Coligny murder: Mom weeps as she tells court of son's 'unnecessary' death over a sunflower

2019-01-29 18:12
Matlhomola Moshoeu's parents. (File, Jeanette Chabalala, News24)

Matlhomola Moshoeu's parents. (File, Jeanette Chabalala, News24)

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The mother of slain Coligny teen Matlhomola Moshoeu broke down in the North West High Court on Tuesday as she spoke of the heartache she endured when she discovered that her son had been killed because of a sunflower.

"I was not feeling well. I am still not feeling well," she testified. She added that it was "unnecessary" for her child to die because of a sunflower. 

Moshoeu's mother Agnes was testifying during the sentencing proceedings of Pieter Doorewaard and Phillip Schutte, who had been found guilty of her 16-year-old son's murder.

Moshoeu died on April 20, 2017 after he was pushed from a moving man. However, the men claimed that they caught him stealing sunflower heads at a farm and were on their way to the police station with him when he jumped from the moving vehicle.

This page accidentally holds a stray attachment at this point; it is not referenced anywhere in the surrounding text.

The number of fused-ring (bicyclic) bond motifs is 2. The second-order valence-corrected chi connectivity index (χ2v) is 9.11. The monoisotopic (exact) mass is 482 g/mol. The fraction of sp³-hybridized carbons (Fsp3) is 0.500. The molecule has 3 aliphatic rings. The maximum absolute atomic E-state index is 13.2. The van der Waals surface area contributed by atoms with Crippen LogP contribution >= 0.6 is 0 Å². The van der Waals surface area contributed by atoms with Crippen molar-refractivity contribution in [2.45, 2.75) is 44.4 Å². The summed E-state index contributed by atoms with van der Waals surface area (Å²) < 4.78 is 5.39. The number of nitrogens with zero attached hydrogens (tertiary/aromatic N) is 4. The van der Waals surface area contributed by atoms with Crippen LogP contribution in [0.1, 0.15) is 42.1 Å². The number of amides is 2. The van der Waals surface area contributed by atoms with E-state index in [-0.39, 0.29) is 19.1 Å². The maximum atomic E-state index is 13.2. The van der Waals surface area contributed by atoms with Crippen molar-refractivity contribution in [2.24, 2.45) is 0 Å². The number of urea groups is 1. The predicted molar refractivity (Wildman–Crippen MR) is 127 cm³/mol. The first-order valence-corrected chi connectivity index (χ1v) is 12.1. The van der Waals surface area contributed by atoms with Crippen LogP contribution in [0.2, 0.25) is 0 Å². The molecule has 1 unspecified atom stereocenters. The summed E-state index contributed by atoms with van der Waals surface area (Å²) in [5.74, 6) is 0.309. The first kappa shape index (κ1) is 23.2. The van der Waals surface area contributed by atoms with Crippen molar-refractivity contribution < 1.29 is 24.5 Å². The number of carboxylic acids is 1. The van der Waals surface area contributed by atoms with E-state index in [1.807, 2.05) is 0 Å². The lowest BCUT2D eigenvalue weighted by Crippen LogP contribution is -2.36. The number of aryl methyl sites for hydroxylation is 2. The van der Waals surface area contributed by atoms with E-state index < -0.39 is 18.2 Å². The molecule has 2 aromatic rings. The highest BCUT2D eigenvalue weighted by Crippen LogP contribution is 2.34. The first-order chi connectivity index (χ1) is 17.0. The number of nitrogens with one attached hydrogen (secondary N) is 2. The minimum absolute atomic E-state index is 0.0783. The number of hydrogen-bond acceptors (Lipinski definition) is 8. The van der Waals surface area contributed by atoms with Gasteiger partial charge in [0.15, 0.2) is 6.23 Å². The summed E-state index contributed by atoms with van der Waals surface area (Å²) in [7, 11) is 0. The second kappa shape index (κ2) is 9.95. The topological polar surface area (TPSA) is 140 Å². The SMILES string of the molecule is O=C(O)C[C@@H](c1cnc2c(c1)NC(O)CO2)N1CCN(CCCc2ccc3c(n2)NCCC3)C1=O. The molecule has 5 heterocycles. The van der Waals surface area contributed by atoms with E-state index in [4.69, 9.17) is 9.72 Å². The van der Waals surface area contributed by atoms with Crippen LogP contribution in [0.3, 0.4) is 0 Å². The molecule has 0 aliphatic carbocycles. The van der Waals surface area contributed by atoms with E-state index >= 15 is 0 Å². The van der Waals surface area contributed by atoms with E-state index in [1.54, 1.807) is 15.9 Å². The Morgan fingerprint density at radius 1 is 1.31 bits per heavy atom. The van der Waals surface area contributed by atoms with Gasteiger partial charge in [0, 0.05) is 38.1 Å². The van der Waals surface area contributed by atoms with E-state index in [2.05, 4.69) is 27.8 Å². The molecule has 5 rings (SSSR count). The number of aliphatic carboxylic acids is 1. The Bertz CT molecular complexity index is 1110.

Doorewaard and Schutte were found guilty of murder, kidnapping, intimidation, theft, and pointing a firearm in November 2018.

READ: Doorewaard and Schutte have shown no remorse, #Coligny ex-mayor tells court

During her testimony on Tuesday, Agnes choked up so much that Judge Ronnie Hendricks had to adjourn the afternoon's proceedings.

She is expected to testify again on Wednesday morning.

Earlier, former Coligny mayor and spiritual leader David Celo told the court that if the two men were not jailed for life, the situation in the small North West farming town would be "worse than before". 

"According to the situation, it is going to be worse than what happened before if residents are not satisfied," Celo said. 

He said although he was a pastor he too would not be "satisfied", although he didn't intend to join protests.

"My humble request is that the court should give them life sentences in order to send a strong message," he said. He added that the accused showed no remorse. 

Celo said he was part of a group of pastors who went to the police station to demand intervention.

He also said he believed that Moshoeu's murder was racially motivated.

"If it was not a racial issue, a child who is helpless, who doesn’t have power, how can you kill the child? It is proof of not having humanity," he said.

Last year, when Hendricks handed down his judgment, he said: "I am satisfied that the evidence of Mr [Bonakele] Pakisi is honest, truthful and reliable."

Hendricks said there was no practical reason why Pakisi, the only eyewitness in the matter, would have invented the evidence because he remembered "each and every scene" and was able to describe what had happened at various scenes.

Read more on:    matlhomola moshoeu  |  crime
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